Carol Frost, Author . Northwestern Univ. $14.95 (96p) ISBN 978-0-8101-5139-0

In the first volume since her new and selected Love and Scorn (2000), Frost offers a series of ethereal musings on beauty, ardor, summer and the natural world. Set mainly in the Cedar Keys of Florida, the poems include descriptions of snakes and spiders, raccoons, blowfish, oysters, sea anemone and sea gulls, among many other animals. A characteristically romantic passage (in "Ardors") lingers on "nightbirds with a little lump/ of insect under their tongues, breath// of clover, grassy, spiced...." Although there are occasional references to predation and violence here, as in "I've seen their [the eagles'] curved beaks/ tear fishes from the ospreys' grasp," the poems generally remake nature into a colorful dreamscape, suffused with longing and weather. Frost's speakers often introduce the natural world in precious, childlike terms: "the tortoise walks on tiptoe in June" or "Some people like fox or coon urine,/ but you really prefer doe pee." While cuteness is a distraction throughout the book, it is particularly perilous when speakers attempt to address nature directly: "Stop that racket, less flapping; and diminuendo,/ please." The book is divided into 11 sections, each with three or four poems. All but the first poem are right-justified—a seemingly arbitrary choice. The title affirmation ends up overwhelming the book's subject, and one is left with a sense of a missed opportunity to dig deeper, either formally or thematically, in so vast and threatened a landscape. (Apr.)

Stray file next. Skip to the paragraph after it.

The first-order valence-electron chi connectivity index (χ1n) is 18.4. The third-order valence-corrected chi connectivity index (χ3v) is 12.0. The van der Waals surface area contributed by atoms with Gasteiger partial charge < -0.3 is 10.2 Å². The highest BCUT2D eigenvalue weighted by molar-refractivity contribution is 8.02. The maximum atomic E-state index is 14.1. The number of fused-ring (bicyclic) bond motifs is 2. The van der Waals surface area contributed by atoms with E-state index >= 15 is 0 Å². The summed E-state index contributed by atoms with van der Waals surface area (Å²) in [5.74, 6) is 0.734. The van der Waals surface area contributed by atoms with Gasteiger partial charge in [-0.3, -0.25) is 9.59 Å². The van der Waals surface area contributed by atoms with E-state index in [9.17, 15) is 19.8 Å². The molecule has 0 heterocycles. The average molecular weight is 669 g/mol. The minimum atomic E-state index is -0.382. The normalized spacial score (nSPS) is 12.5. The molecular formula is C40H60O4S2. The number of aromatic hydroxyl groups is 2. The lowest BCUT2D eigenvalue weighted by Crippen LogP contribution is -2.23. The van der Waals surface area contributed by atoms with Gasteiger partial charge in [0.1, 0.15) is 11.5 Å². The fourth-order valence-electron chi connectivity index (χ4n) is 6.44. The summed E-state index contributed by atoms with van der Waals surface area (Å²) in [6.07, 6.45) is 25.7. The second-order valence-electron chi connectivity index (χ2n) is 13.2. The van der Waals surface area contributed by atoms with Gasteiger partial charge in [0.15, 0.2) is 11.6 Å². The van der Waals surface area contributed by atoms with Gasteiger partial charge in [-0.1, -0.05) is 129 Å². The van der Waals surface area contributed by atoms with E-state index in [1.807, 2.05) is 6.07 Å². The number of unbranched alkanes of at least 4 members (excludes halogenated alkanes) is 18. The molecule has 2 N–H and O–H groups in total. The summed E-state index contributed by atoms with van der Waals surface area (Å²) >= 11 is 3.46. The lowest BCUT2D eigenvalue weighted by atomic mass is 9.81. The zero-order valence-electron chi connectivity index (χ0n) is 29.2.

Reviewed on: 04/21/2003
Release date: 05/01/2003
Hardcover - 96 pages - 978-0-8101-5138-3
Show other formats
The Best Books, Emailed Every Week
Tip Sheet!